We here in the Philadelphia area have long been maligned for drinking "wooder," traveling down "Pashunk Avenue," and taking our steaks "wit" whiz, non-natives cringing all the while thanks to our, ahem, vibrant accent. Love it or hate it, though, science says your hoagiemouth is most likely here to stay—even if you try to get rid of it.

LiveScience recently sat down with Katharine Nelson, chief education officer at language-learning company Voxy, to discuss where people's accents come from and why they tend to stick around even when people attempt to eradicate vocal evidence of their upbringing. As it turns out, past age 5, our brains tend to become less "flexible," making adapting to new language difficult due to the increasing inability to differentiate between the sounds that language requires to operate.

As LiveScience's Laura Geggel explains:

Babies can discriminate among the different sounds people make, but that ability diminishes around 5 years of age, as the brain becomes less plastic, or flexible. For instance, the Japanese language does not differentiate between the "L" and "R" sounds, making it difficult for native Japanese speakers who are not exposed to English sounds until later in life to correctly pronounce words such as "elevator." 

"By the time you're 5 or 6, it's hard to acquire a native-like accent, because you just can't hear the sounds the same way," Nielson said.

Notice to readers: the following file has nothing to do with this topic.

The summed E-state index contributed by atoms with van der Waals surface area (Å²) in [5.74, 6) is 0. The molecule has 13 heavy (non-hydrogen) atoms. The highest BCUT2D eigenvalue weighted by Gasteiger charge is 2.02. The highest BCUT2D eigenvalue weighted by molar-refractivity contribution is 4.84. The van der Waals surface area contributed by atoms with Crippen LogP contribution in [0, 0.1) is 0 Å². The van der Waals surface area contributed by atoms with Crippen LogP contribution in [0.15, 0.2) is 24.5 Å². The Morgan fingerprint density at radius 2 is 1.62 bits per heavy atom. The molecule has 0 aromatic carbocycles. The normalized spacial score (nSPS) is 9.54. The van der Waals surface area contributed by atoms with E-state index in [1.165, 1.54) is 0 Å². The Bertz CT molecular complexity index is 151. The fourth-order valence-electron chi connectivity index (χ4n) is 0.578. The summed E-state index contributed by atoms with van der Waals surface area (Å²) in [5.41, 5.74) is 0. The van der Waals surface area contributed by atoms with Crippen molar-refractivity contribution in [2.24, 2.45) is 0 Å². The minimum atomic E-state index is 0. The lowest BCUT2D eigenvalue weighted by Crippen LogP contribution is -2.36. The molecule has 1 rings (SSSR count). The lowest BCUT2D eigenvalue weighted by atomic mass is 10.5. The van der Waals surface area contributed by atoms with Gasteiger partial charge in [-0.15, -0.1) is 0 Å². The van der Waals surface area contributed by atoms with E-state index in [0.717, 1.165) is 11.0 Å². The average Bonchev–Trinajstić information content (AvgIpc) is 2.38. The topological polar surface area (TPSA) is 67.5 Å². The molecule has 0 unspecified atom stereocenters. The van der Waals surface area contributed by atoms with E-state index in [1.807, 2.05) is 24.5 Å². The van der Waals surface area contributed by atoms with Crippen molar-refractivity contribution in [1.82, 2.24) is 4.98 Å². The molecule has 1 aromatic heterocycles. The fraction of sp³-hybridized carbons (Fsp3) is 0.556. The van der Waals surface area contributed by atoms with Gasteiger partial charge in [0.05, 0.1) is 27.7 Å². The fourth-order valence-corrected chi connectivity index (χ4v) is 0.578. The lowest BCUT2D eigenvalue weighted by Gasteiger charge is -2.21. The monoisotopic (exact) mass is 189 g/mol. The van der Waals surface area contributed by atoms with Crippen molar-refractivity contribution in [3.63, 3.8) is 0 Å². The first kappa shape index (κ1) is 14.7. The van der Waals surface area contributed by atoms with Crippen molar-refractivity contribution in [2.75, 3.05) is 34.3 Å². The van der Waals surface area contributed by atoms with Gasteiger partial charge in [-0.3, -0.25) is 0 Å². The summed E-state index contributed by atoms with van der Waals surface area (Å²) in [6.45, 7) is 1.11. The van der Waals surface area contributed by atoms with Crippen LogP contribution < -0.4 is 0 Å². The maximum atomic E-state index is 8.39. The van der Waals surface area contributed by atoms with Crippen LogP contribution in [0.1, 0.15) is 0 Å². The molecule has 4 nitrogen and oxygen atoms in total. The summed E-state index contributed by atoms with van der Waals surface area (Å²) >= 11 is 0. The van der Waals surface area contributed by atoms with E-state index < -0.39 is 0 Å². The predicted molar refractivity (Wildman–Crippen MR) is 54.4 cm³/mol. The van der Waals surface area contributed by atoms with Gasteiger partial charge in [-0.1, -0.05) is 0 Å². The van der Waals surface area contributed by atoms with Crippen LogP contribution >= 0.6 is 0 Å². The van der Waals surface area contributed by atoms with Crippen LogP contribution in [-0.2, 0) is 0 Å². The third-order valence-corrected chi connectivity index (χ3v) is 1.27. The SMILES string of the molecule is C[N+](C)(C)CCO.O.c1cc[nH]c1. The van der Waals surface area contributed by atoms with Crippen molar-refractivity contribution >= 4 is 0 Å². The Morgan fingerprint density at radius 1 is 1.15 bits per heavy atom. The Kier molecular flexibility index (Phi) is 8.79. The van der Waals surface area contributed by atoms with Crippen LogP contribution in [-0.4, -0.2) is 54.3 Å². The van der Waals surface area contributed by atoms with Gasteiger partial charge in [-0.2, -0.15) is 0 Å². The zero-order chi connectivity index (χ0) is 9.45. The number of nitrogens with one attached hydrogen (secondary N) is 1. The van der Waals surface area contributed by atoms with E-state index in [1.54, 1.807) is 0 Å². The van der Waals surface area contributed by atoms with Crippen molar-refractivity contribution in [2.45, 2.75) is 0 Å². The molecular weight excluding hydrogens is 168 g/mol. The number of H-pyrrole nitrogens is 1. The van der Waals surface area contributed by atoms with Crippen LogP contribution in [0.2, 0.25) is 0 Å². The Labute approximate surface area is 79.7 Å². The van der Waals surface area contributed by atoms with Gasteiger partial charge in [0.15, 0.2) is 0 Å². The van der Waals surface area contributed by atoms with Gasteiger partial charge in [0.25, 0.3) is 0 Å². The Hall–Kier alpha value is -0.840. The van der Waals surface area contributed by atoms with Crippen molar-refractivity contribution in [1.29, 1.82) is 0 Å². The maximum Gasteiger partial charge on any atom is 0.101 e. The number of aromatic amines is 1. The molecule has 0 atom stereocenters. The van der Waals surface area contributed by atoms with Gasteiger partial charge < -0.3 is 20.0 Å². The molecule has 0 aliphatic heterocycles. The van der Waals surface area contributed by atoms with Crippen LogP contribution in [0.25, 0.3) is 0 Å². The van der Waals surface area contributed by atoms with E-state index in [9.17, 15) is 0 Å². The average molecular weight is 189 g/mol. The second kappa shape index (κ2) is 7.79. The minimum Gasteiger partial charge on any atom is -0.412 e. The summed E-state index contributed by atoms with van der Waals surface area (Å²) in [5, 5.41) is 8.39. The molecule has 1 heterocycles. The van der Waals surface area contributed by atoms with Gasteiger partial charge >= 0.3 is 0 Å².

As a result, people tend to maintain their accents even years after they move to a new state or country—meaning, of course, that you'll probably pronounce "towel" and "vowel" as one-syllable words whether you're living in Bella Vista or Beirut. And working on it doesn't help all that much:

"It's hard to learn to make the different sounds," Nielson told Live Science. "You can't learn a second language the way you learn your first language."


Some actors can learn how to mimic accents with voice coaches, but this is more of a mechanical method, Nielson said. 

"They're changing the way they articulate," she said. "They're figuring out how to use their mouths to make different sounds." 

The takeaway here: You're not fooling anyone by trying to pronounce "water" correctly. And while you attempt to stuff down your heritage in favor of a more neutral vocal palette, your true accent waits in the dark, growing stronger and more abrasive, waiting for the day to squeak out a "wooder" or "jeetyet."

Yes, it's ugly. But it's ours, and nobody puts hogiemouth in a corner.